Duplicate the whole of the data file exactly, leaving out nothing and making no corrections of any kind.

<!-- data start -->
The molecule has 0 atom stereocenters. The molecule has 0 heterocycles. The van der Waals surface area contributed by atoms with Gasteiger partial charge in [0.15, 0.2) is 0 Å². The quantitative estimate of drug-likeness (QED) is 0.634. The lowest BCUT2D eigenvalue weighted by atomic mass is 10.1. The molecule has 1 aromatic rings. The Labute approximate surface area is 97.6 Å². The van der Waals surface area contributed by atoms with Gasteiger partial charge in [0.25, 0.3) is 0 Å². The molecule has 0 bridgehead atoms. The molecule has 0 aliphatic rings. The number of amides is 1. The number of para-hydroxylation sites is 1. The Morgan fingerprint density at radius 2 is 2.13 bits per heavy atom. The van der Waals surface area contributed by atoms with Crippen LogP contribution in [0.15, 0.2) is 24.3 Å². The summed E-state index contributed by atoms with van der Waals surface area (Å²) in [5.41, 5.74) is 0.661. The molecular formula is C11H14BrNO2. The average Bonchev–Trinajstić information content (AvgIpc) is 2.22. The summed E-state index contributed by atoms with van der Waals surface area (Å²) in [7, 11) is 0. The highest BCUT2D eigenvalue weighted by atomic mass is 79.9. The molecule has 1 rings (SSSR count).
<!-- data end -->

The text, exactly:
The molecule has 0 atom stereocenters. The molecule has 0 heterocycles. The van der Waals surface area contributed by atoms with Gasteiger partial charge in [0.15, 0.2) is 0 Å². The quantitative estimate of drug-likeness (QED) is 0.634. The lowest BCUT2D eigenvalue weighted by atomic mass is 10.1. The molecule has 1 aromatic rings. The Labute approximate surface area is 97.6 Å². The van der Waals surface area contributed by atoms with Gasteiger partial charge in [0.25, 0.3) is 0 Å². The molecule has 0 bridgehead atoms. The molecule has 0 aliphatic rings. The number of amides is 1. The number of para-hydroxylation sites is 1. The Morgan fingerprint density at radius 2 is 2.13 bits per heavy atom. The van der Waals surface area contributed by atoms with Crippen LogP contribution in [0.15, 0.2) is 24.3 Å². The summed E-state index contributed by atoms with van der Waals surface area (Å²) in [5.41, 5.74) is 0.661. The molecular formula is C11H14BrNO2. The average Bonchev–Trinajstić information content (AvgIpc) is 2.22. The summed E-state index contributed by atoms with van der Waals surface area (Å²) in [7, 11) is 0. The highest BCUT2D eigenvalue weighted by atomic mass is 79.9. The molecule has 1 rings (SSSR count).